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The GW Hatchet

Serving the GW Community since 1904

The GW Hatchet

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Officials release report on community discussions to create strategic plan

Daniel Heuer | Staff Photographer
Provost Chris Bracey speaks during a Faculty Senate meeting.

Officials on Tuesday shared a draft summary report about discussions held by GW community members this semester to help shape GW’s strategic planning framework.

Provost Chris Bracey released in an email a collection of feedback officials received through conversations about planning GW’s future from students, faculty, staff and alumni in February and March. He said the feedback will be used to create a set of themes to help develop a strategic framework for the University, which has been without a strategic framework plan since 2020.

University President Ellen Granberg announced the conversations and the creation of a strategic framework — a plan with goals and initiatives to grow the University — in February.

Officials put former University President Thomas LeBlanc’s  strategic plan to reduce GW’s undergraduate population by 20 percent and grow the amount of STEM students by 30 percent on hold in 2020 after a dip in enrollment during the pandemic, and officials waited until the appointment of a new permanent president to create a new plan.

Before former interim University President Mark Wrighton’s tenure, faculty said in 2021 that they hoped GW’s next president took their opinions into consideration before a putting in place a new formal strategic framework plan.

Bracey said an online feedback form will be open through May 3 for community members to provide feedback on the draft report. The form asks individuals to respond with anything they feel was left out in the report.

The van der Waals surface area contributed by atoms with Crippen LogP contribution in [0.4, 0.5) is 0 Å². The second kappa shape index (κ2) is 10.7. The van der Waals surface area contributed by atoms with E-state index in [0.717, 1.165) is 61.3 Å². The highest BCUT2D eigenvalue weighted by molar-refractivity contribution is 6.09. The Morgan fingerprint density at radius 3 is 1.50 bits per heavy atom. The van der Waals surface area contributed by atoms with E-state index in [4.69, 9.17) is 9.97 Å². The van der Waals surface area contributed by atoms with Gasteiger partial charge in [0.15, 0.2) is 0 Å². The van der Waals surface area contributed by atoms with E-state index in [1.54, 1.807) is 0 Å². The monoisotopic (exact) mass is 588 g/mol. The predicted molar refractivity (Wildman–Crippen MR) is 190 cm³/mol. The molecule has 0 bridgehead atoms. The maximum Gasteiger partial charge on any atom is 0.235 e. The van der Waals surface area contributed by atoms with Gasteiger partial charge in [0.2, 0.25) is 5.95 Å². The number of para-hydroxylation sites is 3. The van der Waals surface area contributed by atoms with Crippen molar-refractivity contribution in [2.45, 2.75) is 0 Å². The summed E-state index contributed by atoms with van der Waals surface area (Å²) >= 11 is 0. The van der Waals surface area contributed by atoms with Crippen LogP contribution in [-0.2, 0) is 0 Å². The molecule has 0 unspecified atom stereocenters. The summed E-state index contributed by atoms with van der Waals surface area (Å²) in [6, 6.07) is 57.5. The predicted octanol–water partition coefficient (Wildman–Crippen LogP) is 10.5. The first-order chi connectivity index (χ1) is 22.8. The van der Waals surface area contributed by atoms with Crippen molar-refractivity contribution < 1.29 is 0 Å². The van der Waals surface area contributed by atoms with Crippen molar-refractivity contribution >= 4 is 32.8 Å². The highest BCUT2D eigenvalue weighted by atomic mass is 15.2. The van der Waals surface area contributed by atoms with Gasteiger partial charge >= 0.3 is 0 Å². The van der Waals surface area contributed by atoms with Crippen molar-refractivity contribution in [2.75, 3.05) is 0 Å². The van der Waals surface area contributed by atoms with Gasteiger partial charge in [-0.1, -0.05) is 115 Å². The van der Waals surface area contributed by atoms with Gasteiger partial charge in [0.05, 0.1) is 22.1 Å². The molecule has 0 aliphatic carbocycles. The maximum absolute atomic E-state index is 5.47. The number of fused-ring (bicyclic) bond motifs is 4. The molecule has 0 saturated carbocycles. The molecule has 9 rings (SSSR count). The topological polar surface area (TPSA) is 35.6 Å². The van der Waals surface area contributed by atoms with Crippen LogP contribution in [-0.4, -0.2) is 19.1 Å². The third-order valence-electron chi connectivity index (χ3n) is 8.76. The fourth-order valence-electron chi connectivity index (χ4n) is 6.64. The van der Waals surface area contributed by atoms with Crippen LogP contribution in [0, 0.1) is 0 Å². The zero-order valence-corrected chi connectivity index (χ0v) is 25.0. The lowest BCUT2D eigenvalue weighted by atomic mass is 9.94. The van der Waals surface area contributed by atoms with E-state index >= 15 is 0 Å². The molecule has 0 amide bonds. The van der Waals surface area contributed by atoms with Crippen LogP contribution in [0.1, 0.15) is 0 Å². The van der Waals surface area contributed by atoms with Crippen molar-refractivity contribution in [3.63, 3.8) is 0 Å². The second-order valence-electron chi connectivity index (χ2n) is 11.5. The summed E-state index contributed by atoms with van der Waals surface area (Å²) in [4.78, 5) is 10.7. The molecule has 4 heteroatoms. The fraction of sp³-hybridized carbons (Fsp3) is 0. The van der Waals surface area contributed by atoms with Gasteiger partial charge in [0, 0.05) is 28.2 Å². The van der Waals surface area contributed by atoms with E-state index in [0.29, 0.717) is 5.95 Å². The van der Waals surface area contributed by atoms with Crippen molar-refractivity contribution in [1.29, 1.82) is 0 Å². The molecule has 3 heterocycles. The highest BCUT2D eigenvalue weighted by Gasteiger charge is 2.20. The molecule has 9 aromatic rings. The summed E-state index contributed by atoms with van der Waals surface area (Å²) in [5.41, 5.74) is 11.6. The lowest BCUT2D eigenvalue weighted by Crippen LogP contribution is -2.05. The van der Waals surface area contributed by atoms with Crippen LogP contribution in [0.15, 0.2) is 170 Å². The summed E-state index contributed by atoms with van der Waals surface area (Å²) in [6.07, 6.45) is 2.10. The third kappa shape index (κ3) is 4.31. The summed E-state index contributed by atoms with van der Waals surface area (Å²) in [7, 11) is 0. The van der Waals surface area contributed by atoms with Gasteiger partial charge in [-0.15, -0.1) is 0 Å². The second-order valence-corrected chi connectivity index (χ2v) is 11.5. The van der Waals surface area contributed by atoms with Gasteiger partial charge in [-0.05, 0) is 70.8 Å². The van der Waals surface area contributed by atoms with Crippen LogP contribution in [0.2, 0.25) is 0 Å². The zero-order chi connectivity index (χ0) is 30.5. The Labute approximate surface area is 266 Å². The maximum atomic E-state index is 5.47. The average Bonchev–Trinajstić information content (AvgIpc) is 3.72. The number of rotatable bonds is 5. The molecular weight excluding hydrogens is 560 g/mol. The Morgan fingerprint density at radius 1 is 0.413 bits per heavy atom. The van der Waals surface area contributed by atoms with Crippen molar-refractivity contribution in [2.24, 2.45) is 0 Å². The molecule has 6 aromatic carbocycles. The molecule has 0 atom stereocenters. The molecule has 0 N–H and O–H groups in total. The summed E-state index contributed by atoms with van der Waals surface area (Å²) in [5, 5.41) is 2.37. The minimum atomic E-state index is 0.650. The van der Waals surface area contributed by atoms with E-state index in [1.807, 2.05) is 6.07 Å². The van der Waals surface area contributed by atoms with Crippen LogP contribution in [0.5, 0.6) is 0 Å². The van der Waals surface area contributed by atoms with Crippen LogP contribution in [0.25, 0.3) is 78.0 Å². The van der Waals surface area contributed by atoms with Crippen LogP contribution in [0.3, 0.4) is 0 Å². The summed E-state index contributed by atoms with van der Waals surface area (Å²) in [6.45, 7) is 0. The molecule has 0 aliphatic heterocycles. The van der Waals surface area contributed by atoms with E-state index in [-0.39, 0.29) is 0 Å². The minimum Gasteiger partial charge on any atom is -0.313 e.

The report states that faculty said the University should “capitalize” on its location in D.C. through community initiatives and civic engagement activities related to democracy. Faculty also suggested the University should engage with real-world problems to strengthen and grow internships, research opportunities and address large problems like climate change, hunger and inequality.

Faculty also said the University should develop a “broad and challenging” curriculum that teaches students how to use artificial intelligence and data to analyze information, work across disciplines and create skills for students to show future employers. They recommended that the University should “re-invent” first-year experience courses and living and learning communities.

Students said the University should provide them with the skills to secure a job, present a diverse variety of viewpoints in liberal arts courses and “emphasize” the importance of applying students’ education to improve democracy. Students also said the University should teach them how to use AI, improve access and affordability of GW and adopt a more global perspective.

Graduate students said the research training they receive is valuable while also wanting to speak to professionals in their field. Some graduate students also said the University should explore more flexible options of instruction like hybrid classes while most undergraduate and graduate students preferred live, in-person classes.

Staff said the University should expand remote learning opportunities, increase financial aid and benefits packages for students and staff and provide training in change management due to the “accelerated pace” of societal changes. Staff also said the University should be more engaged with potential future employers of students and view graduate degree programs as allowing them to be more effective at their jobs.

Alumni also said the University should leverage its location and alumni network to build connections with potential employers for students. Alumni also said the University should invite more leaders to campus and said the political science program at GW is one of the University’s strengths.

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